Age differences in cognitive and affective theory of mind: Concurrent contributions of neurocognitive performance, sex, and pulse pressure

Ashley L. Fischer, Norm O'Rourke, Wendy Loken Thornton

Research output: Contribution to journalArticlepeer-review

29 Scopus citations

Abstract

Objectives: Theory of mind (ToM) allows us to detect and make inferences about cognitive and affective mental states. Mixed findings exist regarding (a) age differences in cognitive and affective ToM and (b) what mechanisms may underlie changes in the two components. We addressed these questions by examining the unique and joint contributions of neurocognitive performance, pulse pressure (PP), and biological sex to age differences in cognitive and affective ToM. Method: We tested 86 young and 85 older adults on standardized measures of neurocognitive performance and ToM. Predictors were derived from demographics (sex), in-office PP, and measures of executive functions, semantic memory, and episodic memory. We used path analysis to identify concurrent predictors of cognitive and affective ToM between groups and invariance analyses to assess age differences in the relative strength of identified predictors. Results: We demonstrated robust age differences in cognitive and affective ToM. Certain neurocognitive predictors of ToM were more salient among older individuals; most predictors were shared across age groups and equivalent in magnitude. Discussion: To our knowledge, this study represents the most comprehensive investigation to date of predictors of ToM in aging. Findings highlight the need for continued investigation of ToM within a multidimensional framework.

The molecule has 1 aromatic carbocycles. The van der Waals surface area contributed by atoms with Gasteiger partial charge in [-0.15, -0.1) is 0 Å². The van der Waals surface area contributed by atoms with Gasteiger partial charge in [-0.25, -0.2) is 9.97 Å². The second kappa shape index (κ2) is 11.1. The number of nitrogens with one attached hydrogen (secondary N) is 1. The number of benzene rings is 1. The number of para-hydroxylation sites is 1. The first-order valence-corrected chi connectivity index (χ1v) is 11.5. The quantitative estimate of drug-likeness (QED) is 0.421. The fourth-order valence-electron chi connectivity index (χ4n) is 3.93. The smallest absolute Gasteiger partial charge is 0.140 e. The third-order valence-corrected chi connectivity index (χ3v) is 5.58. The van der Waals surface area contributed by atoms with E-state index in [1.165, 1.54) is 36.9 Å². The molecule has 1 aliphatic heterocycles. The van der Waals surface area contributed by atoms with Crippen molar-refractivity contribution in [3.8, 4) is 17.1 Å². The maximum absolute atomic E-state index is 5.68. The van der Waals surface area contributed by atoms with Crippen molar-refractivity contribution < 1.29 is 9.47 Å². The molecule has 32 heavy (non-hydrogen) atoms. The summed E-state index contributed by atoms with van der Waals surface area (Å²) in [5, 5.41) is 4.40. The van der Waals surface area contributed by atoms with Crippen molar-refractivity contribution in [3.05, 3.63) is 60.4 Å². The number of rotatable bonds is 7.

Original languageEnglish
Pages (from-to)71-81
Number of pages11
JournalJournals of Gerontology - Series B Psychological Sciences and Social Sciences
Volume72
Issue number1
DOIs
StatePublished - 1 Jan 2017

Keywords

  • Cardiovascular disease
  • Neuropsychology
  • Path analyses
  • Social cognition

ASJC Scopus subject areas

  • Health(social science)
  • Sociology and Political Science
  • Life-span and Life-course Studies

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